them into a profitable channel. Should we be par-
tially dependant on a foreign supply, still these ad-
vantages would not entirely cease to accrue, and the
Duties on the Corn imported would effect a reduction
of the National Debt, that mountain of desolation
that overhangs with POTENTOUS GLOOM the prospects
of Britain.

That Government have, on various occasions, by
numerous Acts of Parliament, protected the interests
of the Manufacturer and Merchant, and of the Learned
Professions. That we wish not to object to such
protection, but, that we feel equally entitled to pro-
tection for ourselves, on account of our numerical
proportion in society, the extent of capital we em-
ploy, the amount of taxes we pay, and the vitality
of consequence attached to our employment.

That the business of this Association be conducted
by a Chairman, Secretary, Treasurer, and a Com-
mittee of ten Members; which Committee shall meet
at the Crown and Cushion Inn, Chipping-Norton,
the last Wednesday in October, January, April, and
July; and any five of them shall have power to act.

That Mr. Samuel Huckvale, of Over Norton, be
appointed Chairman for the ensuing year.

That Mr. John Davis, of Chastleton Hill, be ap-
pointed Secretary and Treasurer of this Association;
and to whom it is requested that all Subscriptions
and Donations may be paid, and communications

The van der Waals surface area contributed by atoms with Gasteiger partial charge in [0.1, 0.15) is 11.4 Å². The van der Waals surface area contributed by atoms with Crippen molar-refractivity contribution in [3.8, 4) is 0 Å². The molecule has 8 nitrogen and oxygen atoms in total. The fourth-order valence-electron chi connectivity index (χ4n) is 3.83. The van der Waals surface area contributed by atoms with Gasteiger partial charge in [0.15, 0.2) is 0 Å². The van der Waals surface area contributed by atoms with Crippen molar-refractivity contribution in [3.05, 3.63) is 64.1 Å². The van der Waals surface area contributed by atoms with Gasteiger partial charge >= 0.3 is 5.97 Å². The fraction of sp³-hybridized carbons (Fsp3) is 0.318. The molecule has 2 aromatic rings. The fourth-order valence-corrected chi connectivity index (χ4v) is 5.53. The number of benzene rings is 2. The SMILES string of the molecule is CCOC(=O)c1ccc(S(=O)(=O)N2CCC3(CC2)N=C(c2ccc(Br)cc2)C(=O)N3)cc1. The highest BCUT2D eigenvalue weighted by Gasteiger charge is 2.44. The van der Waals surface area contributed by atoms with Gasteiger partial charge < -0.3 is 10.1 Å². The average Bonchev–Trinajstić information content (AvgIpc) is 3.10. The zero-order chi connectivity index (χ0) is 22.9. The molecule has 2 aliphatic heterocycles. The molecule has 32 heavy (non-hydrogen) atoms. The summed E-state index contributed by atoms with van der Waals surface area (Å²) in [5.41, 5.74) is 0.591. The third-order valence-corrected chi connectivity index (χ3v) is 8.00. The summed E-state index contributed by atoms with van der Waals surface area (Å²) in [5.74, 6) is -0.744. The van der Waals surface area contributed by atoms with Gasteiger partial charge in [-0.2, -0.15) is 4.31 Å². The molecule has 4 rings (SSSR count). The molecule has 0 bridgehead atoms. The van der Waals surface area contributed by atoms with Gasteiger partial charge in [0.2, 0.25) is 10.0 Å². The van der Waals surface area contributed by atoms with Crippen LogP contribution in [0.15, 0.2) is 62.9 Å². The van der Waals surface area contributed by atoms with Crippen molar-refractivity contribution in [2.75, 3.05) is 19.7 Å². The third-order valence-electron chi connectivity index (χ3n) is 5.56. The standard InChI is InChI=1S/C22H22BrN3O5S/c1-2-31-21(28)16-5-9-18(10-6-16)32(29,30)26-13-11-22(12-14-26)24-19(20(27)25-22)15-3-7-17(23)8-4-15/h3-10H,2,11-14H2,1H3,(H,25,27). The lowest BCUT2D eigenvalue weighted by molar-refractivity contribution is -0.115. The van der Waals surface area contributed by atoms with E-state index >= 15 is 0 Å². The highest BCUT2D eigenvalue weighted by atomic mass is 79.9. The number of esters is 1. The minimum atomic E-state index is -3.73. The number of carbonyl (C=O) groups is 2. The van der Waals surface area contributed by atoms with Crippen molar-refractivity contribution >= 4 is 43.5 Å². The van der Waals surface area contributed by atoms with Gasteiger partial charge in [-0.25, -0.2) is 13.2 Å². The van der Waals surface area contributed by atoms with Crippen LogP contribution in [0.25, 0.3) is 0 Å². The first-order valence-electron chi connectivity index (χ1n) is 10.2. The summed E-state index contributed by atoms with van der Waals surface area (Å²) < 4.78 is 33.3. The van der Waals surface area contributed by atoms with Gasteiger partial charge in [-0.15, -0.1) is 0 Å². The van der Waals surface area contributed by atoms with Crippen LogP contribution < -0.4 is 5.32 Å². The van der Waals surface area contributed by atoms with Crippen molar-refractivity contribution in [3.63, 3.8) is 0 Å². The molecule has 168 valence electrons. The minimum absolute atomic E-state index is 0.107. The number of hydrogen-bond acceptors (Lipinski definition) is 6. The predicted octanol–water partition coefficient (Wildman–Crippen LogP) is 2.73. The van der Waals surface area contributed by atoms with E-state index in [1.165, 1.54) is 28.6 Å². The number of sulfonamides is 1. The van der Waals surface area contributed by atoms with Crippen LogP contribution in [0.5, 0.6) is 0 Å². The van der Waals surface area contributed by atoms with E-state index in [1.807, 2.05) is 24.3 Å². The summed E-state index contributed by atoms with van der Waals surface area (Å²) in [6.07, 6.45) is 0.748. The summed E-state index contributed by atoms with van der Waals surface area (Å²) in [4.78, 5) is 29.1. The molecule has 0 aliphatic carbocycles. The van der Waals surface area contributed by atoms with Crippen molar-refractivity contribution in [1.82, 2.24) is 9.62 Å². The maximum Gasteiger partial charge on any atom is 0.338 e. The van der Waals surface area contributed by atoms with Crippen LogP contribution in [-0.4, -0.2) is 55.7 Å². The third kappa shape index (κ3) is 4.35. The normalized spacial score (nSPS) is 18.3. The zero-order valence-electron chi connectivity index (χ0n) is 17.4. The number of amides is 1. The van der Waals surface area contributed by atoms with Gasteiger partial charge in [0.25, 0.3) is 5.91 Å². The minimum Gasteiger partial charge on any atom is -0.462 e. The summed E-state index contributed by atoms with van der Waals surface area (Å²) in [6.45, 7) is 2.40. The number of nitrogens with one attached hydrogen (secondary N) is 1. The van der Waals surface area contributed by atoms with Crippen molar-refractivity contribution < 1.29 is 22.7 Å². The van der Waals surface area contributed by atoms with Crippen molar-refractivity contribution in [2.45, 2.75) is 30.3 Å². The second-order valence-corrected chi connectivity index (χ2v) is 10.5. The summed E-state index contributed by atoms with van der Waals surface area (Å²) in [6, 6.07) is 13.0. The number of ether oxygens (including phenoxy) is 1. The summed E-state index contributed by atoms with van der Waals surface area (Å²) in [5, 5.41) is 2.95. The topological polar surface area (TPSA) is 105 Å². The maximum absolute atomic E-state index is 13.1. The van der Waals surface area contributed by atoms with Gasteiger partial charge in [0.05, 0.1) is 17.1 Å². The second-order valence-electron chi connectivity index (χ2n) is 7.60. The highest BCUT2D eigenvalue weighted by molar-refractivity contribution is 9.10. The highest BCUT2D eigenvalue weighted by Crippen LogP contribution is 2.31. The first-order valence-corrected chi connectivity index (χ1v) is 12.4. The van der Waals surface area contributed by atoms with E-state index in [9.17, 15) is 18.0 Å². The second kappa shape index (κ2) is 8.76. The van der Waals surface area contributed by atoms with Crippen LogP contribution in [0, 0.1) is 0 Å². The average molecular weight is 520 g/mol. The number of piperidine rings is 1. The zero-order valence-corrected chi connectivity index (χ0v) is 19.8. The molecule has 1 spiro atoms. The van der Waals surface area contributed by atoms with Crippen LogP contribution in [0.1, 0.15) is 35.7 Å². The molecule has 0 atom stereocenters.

That the Committee of Management for the en-
suing year do consist of Mr. Samuel Huckvale, Chair-
man; Mr. John Davis, Secretary and Treasurer; Mr.
Baker, Little Rollwright; Mr. Kimber, Little Tew;
Mr. W. Harbidge, Brookend; Mr. T. Harbidge,
Rollwright Coombs; Mr. Evans, Chadlington; Mr.
Stought, Chadlington; Mr. Harvey, Lineham; Mr.
Davis, Oakham; Mr. Smith, Sandford; Mr. Thomp-
son, Great Tew.

That a General Meeting of the Association shall
be held on the second Wednesday in November, for
the purpose of agreeing on the Petition to PArliament;
and the Committee are requested to prepare Petitions
to both Houses, founded on the preceding Resolutions.

That a Subscription be immediately entered into,
for defraying the expences attendant on the business
of this Association; and that a Copy of the foregoing
Reolutions be inserted once in the Farmer's Journal,
and once in the Oxford Journal.

The Thanks of the Meeting were then voted to the
Chairman, for his attention to the business of the day.
JOHN DAVIS, Secretary.

A vey liberal Subscription was immediately
entered into.

We the under-signed, do heartily concur in the
preceding Resolutions, although not present at the

Mr. BARTLETT,Kitebrook;
Mr. BERRY,Great Rollwrightk;
Mr. GARDNer,Heythropk;
Mr. HUGHES,Great Rollwrightk;
Mr. R. HARBIDGE,Great Rollwrightk;
Mr. S. HARBIDGE,Great Rollwrightk;
Mr. WARMINGTON,Hook-Nortonk;
Mr. WELLS,M[]is[]